Burger King Trial: No PCI, No Hardware Changes, A Lot Of Cloud

Burger King has been doing its own mobile payment trial at about 50 stores near Salt Lake City in Utah. But the fast-food chain isn't working with Google Wallet, ISIS, PayPal or any of the other major mobile players. Its approach is trying to avoid the political—and technological and security-related—friction associated with the more well-known strategies by using a Starbucks-style stored-value card, and then adding a heck of a lot of cloud.

Burger King's method can work on any iPhone or Android, completely denies any payment-card data to the retailer (keeping the whole trial out of PCI scope), requires no hardware changes and is all based on a cheap printed QR code stuck on the back of the POS or on a drive-through window.

The trial—Burger King is working with vendor Firethorn Mobile—is fairly simple. The consumer downloads the app onto his or her iPhone or Android phone, and then uses a regular payment card to load money into the app. At this stage, it's a stored value card—not meaningfully different from what Starbucks uses.

Once inside the store, the customer scans the QR code. Given that it's a static printed QR code, it doesn't represent the order. "It merely says, 'You are in Store 2007 and at register 3,'" said Steve Statler, Firethorn's senior director of strategy.

This is where the cloud kicks in. The associate keys into her POS that a mobile app customer is there and that information goes into the cloud, along with her restaurant and register number. When the consumer scans the QR code, that info also goes to the cloud. Once a match is made, the associate's POS screen tells her to proceed and take the order. Once the order is complete, it goes back to the cloud, which then sends the order and the amount to the customer's mobile screen with a request for payment authorization. Once approved—and once it's been verified that the funds are truly there—the money is credited to that store's Burger King account and the associate is told to serve the food.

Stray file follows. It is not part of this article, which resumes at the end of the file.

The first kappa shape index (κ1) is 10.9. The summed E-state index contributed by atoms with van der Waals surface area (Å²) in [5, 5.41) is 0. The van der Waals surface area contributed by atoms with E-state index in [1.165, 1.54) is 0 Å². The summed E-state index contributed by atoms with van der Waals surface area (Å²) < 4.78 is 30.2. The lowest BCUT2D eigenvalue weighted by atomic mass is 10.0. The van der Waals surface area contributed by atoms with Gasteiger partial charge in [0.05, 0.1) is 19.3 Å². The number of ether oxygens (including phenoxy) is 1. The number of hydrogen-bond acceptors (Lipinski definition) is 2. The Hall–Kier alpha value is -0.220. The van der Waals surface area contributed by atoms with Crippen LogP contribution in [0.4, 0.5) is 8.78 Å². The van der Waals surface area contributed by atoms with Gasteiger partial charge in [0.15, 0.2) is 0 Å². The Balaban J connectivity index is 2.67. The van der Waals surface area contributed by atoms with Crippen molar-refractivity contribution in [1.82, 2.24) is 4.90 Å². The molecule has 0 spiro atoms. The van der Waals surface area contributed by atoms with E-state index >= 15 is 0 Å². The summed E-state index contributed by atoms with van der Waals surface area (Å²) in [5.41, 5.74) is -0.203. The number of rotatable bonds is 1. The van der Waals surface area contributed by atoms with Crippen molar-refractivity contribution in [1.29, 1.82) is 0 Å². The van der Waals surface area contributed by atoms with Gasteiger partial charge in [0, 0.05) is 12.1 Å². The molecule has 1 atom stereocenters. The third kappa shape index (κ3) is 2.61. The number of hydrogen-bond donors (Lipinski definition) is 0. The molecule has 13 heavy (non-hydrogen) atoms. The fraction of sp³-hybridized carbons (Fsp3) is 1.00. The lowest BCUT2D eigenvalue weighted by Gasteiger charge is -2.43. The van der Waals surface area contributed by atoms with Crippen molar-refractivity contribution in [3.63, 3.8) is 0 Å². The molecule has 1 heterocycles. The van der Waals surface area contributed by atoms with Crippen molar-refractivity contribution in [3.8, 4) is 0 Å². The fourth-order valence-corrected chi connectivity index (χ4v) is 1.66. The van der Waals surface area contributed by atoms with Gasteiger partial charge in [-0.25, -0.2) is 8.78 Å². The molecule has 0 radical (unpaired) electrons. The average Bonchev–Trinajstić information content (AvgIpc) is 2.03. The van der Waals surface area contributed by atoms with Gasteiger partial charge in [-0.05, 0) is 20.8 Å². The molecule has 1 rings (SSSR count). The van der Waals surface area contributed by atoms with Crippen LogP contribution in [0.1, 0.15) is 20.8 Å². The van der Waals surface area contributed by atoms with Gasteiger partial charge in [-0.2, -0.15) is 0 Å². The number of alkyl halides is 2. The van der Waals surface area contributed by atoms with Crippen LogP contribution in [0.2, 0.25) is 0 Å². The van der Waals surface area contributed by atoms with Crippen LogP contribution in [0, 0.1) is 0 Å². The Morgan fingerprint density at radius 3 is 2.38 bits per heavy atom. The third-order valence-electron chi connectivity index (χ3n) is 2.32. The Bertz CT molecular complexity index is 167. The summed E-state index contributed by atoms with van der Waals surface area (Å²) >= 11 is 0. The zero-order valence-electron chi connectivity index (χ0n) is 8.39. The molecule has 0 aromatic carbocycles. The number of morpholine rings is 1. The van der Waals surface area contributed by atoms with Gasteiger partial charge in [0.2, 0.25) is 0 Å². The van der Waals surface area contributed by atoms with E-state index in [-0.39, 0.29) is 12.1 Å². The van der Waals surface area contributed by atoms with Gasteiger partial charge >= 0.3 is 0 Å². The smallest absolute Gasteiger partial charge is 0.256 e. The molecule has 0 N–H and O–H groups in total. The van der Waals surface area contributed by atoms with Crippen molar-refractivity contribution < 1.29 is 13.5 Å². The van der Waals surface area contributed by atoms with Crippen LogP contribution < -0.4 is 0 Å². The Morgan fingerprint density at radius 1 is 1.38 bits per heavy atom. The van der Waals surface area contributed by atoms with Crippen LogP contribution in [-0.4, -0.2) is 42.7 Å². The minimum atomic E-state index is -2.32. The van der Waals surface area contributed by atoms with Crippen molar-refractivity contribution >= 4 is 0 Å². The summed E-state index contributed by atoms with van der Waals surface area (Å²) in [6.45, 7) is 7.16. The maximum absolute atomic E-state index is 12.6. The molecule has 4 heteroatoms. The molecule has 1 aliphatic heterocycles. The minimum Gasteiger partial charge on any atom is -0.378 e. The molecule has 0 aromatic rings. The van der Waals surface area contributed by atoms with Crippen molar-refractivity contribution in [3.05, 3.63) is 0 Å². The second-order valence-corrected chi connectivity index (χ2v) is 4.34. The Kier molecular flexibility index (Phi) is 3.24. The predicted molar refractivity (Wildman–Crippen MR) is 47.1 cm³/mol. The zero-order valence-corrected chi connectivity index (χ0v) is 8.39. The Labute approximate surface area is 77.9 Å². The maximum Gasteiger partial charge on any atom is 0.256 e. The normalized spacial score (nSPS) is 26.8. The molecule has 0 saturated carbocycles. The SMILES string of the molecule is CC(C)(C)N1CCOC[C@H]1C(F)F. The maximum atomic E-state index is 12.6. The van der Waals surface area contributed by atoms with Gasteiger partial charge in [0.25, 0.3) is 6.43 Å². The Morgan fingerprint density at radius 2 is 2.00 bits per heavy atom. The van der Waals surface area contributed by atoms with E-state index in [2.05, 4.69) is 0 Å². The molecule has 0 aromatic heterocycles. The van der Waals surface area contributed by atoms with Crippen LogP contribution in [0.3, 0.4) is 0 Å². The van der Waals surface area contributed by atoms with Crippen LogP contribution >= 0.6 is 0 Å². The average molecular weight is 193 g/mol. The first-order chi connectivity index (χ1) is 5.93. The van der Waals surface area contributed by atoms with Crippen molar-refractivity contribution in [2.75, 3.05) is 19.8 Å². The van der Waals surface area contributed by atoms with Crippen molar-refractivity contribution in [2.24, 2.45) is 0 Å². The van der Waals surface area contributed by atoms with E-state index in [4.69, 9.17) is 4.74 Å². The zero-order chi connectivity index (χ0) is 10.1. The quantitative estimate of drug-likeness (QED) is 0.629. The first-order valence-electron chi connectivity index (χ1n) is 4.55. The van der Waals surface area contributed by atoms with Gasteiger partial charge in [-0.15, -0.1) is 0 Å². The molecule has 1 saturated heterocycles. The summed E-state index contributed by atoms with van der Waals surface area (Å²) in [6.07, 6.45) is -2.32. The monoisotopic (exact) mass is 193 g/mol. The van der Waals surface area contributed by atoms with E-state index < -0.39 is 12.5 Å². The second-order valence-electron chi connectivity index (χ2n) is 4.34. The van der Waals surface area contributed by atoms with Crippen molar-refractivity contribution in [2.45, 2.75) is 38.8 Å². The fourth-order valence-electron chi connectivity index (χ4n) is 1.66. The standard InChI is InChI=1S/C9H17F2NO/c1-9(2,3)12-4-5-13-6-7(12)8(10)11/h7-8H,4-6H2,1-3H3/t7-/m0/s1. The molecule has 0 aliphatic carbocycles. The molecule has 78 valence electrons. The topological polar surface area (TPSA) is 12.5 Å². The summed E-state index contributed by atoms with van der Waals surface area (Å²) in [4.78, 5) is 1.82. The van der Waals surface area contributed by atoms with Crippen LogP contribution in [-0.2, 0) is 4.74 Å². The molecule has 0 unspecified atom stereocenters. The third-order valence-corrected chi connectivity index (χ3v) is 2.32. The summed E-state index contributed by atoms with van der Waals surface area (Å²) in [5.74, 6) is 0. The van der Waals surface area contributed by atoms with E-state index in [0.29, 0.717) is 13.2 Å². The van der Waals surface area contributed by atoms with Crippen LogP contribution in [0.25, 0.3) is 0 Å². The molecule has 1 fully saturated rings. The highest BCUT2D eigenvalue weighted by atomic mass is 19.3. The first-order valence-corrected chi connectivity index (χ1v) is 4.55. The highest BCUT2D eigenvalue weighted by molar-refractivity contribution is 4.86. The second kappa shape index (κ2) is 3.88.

"We're opening a two-way dialogue with in-store systems and the customer's phone," Statler said.

From a PCI perspective, it's out of scope, because the restaurant is never given any payment-card data. We're not talking about a token or end-to-end encryption or anything else. The store never even sees the data, nor can it access that information.

The authentication with the Burger King trial is with a four-character PIN. But, Statler said, the authentication is decoupled, so a retailer could just as easily choose to use a retina scan.

"It's like Starbucks, but without the hardware," he said. "For a large national chain, doing an upgrade to optical scanners is very expensive."

Future capabilities—which are not being tested in the Burger King trial—would be adding menus to the app, along with integrating CRM profiles.

One other way to avoid friction, in this case, involved Apple. As Apple moves into mobile payments—or at least gets very close—there are always concerns about getting mobile apps approved for Apple's App Store. By having the app be a Burger King app (as opposed to a Firethorn app, which is how Firethorn used to do this), Apple is much more inclined to clear it through.

"The reality is that the people who have the power to make this mobile (effort) happen are the retailers," Statler said. "It's got to be their app."